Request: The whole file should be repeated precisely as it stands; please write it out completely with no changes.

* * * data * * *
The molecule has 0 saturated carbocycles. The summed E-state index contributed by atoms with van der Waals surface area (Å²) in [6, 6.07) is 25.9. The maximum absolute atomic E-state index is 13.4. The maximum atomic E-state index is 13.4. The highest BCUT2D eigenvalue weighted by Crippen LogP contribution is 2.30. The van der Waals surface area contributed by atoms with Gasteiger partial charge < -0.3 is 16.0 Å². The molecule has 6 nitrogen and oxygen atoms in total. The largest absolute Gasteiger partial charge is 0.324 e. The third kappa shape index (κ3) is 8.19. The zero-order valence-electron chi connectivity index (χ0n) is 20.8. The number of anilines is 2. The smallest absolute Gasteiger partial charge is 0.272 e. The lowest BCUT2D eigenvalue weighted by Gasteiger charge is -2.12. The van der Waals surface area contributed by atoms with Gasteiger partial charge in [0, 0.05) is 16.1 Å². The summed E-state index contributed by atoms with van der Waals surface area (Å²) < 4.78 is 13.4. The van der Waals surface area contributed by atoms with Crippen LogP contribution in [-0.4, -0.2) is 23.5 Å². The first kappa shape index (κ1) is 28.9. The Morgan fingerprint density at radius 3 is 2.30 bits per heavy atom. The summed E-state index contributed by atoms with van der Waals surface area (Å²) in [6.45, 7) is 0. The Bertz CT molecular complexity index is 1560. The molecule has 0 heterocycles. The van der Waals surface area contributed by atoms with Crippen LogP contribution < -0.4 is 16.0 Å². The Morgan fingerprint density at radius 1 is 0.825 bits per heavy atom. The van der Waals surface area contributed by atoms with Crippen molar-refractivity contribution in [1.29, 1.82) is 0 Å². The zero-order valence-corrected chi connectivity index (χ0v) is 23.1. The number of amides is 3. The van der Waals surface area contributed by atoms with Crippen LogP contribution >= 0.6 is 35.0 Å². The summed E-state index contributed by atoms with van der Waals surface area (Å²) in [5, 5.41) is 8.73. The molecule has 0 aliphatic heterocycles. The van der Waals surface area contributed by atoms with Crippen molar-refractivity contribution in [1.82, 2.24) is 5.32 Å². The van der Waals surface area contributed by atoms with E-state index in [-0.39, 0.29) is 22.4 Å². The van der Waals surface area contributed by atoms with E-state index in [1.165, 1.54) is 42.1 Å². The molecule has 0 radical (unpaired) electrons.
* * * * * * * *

The molecule has 0 saturated carbocycles. The summed E-state index contributed by atoms with van der Waals surface area (Å²) in [6, 6.07) is 25.9. The maximum absolute atomic E-state index is 13.4. The maximum atomic E-state index is 13.4. The highest BCUT2D eigenvalue weighted by Crippen LogP contribution is 2.30. The van der Waals surface area contributed by atoms with Gasteiger partial charge < -0.3 is 16.0 Å². The molecule has 6 nitrogen and oxygen atoms in total. The largest absolute Gasteiger partial charge is 0.324 e. The third kappa shape index (κ3) is 8.19. The zero-order valence-electron chi connectivity index (χ0n) is 20.8. The number of anilines is 2. The smallest absolute Gasteiger partial charge is 0.272 e. The lowest BCUT2D eigenvalue weighted by Gasteiger charge is -2.12. The van der Waals surface area contributed by atoms with Gasteiger partial charge in [0, 0.05) is 16.1 Å². The summed E-state index contributed by atoms with van der Waals surface area (Å²) < 4.78 is 13.4. The van der Waals surface area contributed by atoms with Crippen LogP contribution in [-0.4, -0.2) is 23.5 Å². The first kappa shape index (κ1) is 28.9. The Morgan fingerprint density at radius 3 is 2.30 bits per heavy atom. The summed E-state index contributed by atoms with van der Waals surface area (Å²) in [6.45, 7) is 0. The Bertz CT molecular complexity index is 1560. The molecule has 0 heterocycles. The van der Waals surface area contributed by atoms with Crippen LogP contribution < -0.4 is 16.0 Å². The Morgan fingerprint density at radius 1 is 0.825 bits per heavy atom. The van der Waals surface area contributed by atoms with Crippen molar-refractivity contribution in [1.29, 1.82) is 0 Å². The zero-order valence-corrected chi connectivity index (χ0v) is 23.1. The number of amides is 3. The van der Waals surface area contributed by atoms with Crippen LogP contribution >= 0.6 is 35.0 Å². The summed E-state index contributed by atoms with van der Waals surface area (Å²) in [5, 5.41) is 8.73. The molecule has 0 aliphatic heterocycles. The van der Waals surface area contributed by atoms with Crippen molar-refractivity contribution in [1.82, 2.24) is 5.32 Å². The van der Waals surface area contributed by atoms with E-state index in [-0.39, 0.29) is 22.4 Å². The van der Waals surface area contributed by atoms with E-state index in [1.165, 1.54) is 42.1 Å². The molecule has 0 radical (unpaired) electrons.